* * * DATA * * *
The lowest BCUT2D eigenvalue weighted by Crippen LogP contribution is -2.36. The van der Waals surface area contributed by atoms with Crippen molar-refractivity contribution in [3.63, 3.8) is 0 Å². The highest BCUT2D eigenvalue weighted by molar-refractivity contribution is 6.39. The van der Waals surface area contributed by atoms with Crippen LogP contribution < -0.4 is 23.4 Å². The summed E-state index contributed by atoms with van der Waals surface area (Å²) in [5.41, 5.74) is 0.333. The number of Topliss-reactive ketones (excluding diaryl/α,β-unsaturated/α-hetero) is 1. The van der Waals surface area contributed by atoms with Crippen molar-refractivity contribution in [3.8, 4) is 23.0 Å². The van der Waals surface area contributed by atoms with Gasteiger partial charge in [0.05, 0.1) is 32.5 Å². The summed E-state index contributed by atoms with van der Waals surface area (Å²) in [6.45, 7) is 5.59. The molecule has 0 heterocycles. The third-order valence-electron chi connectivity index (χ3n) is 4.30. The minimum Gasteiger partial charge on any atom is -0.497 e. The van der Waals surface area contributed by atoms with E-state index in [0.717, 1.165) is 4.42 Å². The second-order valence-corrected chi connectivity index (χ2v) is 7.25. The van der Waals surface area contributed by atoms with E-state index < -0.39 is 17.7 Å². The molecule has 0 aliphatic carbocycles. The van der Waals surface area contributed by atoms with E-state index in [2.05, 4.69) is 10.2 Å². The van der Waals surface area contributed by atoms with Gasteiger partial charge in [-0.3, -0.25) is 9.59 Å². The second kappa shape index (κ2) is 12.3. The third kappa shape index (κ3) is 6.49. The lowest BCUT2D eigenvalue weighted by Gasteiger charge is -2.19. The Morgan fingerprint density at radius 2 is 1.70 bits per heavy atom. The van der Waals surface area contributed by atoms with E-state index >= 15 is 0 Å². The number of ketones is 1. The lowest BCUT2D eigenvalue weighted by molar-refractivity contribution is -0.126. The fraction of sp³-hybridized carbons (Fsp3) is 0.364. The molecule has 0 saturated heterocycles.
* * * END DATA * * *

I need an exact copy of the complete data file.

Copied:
The lowest BCUT2D eigenvalue weighted by Crippen LogP contribution is -2.36. The van der Waals surface area contributed by atoms with Crippen molar-refractivity contribution in [3.63, 3.8) is 0 Å². The highest BCUT2D eigenvalue weighted by molar-refractivity contribution is 6.39. The van der Waals surface area contributed by atoms with Crippen LogP contribution < -0.4 is 23.4 Å². The summed E-state index contributed by atoms with van der Waals surface area (Å²) in [5.41, 5.74) is 0.333. The number of Topliss-reactive ketones (excluding diaryl/α,β-unsaturated/α-hetero) is 1. The van der Waals surface area contributed by atoms with Crippen molar-refractivity contribution in [3.8, 4) is 23.0 Å². The van der Waals surface area contributed by atoms with Gasteiger partial charge in [0.05, 0.1) is 32.5 Å². The summed E-state index contributed by atoms with van der Waals surface area (Å²) in [6.45, 7) is 5.59. The molecule has 0 heterocycles. The third-order valence-electron chi connectivity index (χ3n) is 4.30. The minimum Gasteiger partial charge on any atom is -0.497 e. The van der Waals surface area contributed by atoms with E-state index in [0.717, 1.165) is 4.42 Å². The second-order valence-corrected chi connectivity index (χ2v) is 7.25. The van der Waals surface area contributed by atoms with E-state index < -0.39 is 17.7 Å². The molecule has 0 aliphatic carbocycles. The van der Waals surface area contributed by atoms with E-state index in [2.05, 4.69) is 10.2 Å². The van der Waals surface area contributed by atoms with Gasteiger partial charge in [-0.3, -0.25) is 9.59 Å². The second kappa shape index (κ2) is 12.3. The third kappa shape index (κ3) is 6.49. The lowest BCUT2D eigenvalue weighted by Gasteiger charge is -2.19. The Morgan fingerprint density at radius 2 is 1.70 bits per heavy atom. The van der Waals surface area contributed by atoms with E-state index >= 15 is 0 Å². The number of ketones is 1. The lowest BCUT2D eigenvalue weighted by molar-refractivity contribution is -0.126. The fraction of sp³-hybridized carbons (Fsp3) is 0.364. The molecule has 0 saturated heterocycles.